Electronic or Online Waivers: How Good Are They?

 

By Doyice Cotten

 The preferred form of waiver usage in recreation and sport businesses is quickly becoming electronic (waiver available on a computer, tablet, or online). I am asked whether electronic waivers are as valid and effective as paper waivers.  Today, such waivers are in widespread use and there is no question as to their validity. This writer has found no cases in which a waiver has failed simply because it was not a paper waiver.

Online Waiver Agreements: Not Worth the Paper They’re (Not) Written On?

This article by Alexander “Sandie” Pendleton addresses some of the concerns regarding the validity of online waivers. Mr Pendleton is with Kohner, Mann, and Kailis of Milwaukee.

Do courts enforce waiver agreements that are entered into electronically, for instance, via an online registration process? Or instead, will courts only find an agreement enforceable if the agreement is printed on a real piece of paper and signed in ink in the traditional manner?

The above questions raise a host of issues.

Online Waivers/Electronic Signatures in NY

In a 2008 case (Stephenson v. Food Bank for New York City), Devone Stephenson alleged that the league was negligent in its supervision, operation, and control of the basketball game in which he was injured. Stephenson suffered a broken jaw when an opponent suddenly punched him in the face. Stephenson alleged that there was rough play, taunting, and “trash talk” throughout the game even though his team captain asked the referees to clean up the game.

Do Texas Courts Enforce Waivers for Gross Negligence?

By Doyice Cotten

Last week’s post, Court in Texas Trampoline Park Case Enforces Waiver for Gross Negligence, involved an occasion when a Texas Appellate court did enforce a waiver for gross negligence. But, when one looks at previous court rulings, it becomes clear that there are two schools of thought on the matter of whether waivers can protect against liability for gross negligence.

Some Texas courts feel that gross negligence is not a separate cause of action from that of negligence.

Court in Texas Trampoline Park Case Enforces Waiver for Gross Negligence

By Doyice Cotten

Graciela Quiroz and her sixteen-year-old son went to Jumpstreet for trampolining. Before jumping, she signed a pre-injury waiver of liability “Jumpstreet, LLC Release and Parent/Guardian Waiver of Liability and Assumption of Risk.” After signing the waiver, Graciela attempted to do a flip and injured her neck; this resulted in paralysis from the waist down. She sued Jumpstreet for negligence and gross negligence and as next friend of two minor children for their loss of parental consortium and for mental anguish;

Oops! The Injured Client Did Not Sign the Waiver — What Now?

By Doyice Cotten

Tyrone Hill tripped over a yoga mat which had been left on the floor of a basketball court and suffered a fracture of the leg (Hill v. LA Fitness, 2018).  He sued LA Fitness alleging negligence.

LA Fitness moved for summary judgment on the basis of a liability waiver signed by Hill. Pertinent parts of the waiver follow (Bold emphasis added.):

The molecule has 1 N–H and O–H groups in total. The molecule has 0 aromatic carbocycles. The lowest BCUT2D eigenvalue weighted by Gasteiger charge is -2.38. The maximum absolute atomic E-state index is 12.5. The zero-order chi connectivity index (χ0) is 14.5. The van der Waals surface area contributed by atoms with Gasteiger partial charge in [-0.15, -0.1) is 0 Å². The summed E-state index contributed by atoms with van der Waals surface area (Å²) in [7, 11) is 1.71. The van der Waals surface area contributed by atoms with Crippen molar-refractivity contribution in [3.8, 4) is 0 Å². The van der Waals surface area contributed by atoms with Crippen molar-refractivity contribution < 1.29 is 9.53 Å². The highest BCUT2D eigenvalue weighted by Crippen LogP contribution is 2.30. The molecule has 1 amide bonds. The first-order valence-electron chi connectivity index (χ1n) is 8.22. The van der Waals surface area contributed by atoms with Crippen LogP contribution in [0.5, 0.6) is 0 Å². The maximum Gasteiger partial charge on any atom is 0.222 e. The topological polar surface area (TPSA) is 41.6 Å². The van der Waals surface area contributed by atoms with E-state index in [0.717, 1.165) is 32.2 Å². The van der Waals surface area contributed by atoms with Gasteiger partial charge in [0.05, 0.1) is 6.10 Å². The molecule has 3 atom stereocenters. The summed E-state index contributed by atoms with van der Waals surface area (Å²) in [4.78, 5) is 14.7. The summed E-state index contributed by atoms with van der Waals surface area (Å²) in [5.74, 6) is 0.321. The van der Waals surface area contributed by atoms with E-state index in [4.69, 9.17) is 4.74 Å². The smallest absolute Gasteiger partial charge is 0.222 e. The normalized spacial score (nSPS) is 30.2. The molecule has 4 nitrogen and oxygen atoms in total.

IMPORTANT: RELEASE AND WAIVER OF LIABILITY AND INDEMNITY.

Pennsylvania Waiver Law

By Doyice Cotten

Courts in few states have given as much guidance regarding liability waivers for negligence as has Pennsylvania. Pennsylvania has many requirements for effective waivers, but its courts consistently enforce well-written waivers that follow these guidelines.

Validity of Waivers

The Pennsylvania Supreme Court addressed the validity of waivers of liability for negligence a number of times in the previous century and in this one. It has often specified that an exculpatory clause is valid if:

  • “it does not contravene any policy of the law,

Niagara Jet Boat Patron Challenges Waiver on Negligence, Violation of a Safety Statute, Breaching a Condition of a Contract, and Gross Negligence

By Doyice Cotten

Scott and Sarah Witkowski and their son rode a Niagara Jet Adventures(referred to as Niagara) jet boat after having signed a waiver of liability. The boat hit a large wave throwing Scott and the son into Sarah causing injury.  The Witkowskis sued Niagara alleging negligence and gross negligence. They also alleged negligence per se claiming Niagara violated a safety statute (This was not properly pled and was dismissed.)

The Waiver

Pertinent parts of the waiver read:

“In consideration of participating in whitewater,

Liability Waivers 101 (2018 Update)

By Doyice Cotten

Where there are fitness, recreation, and sport activities, there are injuries! Unfortunately, where there are injuries, there are lawsuits! Providers of these activities must take care to manage risk in three ways.  First, the provider should institute a sound risk management program which includes an approach toward reducing the likelihood of injury as much as possible.  Secondly, they should purchase financial protection through liability insurance. Third, they should use an agreement by which the client agrees to relieve the provider of liability for participant injury – the document should include an assumption of risk (for inherent risks),

Importance of Listing all Protected Parties in Your Waiver

By Doyice Cotten

Bradford Jones and his son, Forbes, rented jet skis from The Barge, LLC, owned by David Hubert. As they began riding, Bradford was injured when he turned suddenly and stopped in front of the inexperienced boy’s jet ski.  They collided, Jones was injured, and they subsequently sued The Barge, LLC, and Hubert.

Hubert had bought the business in 2006 and became the sole owner when he bought out his partner and renamed the business The Barge Watercraft Rentals.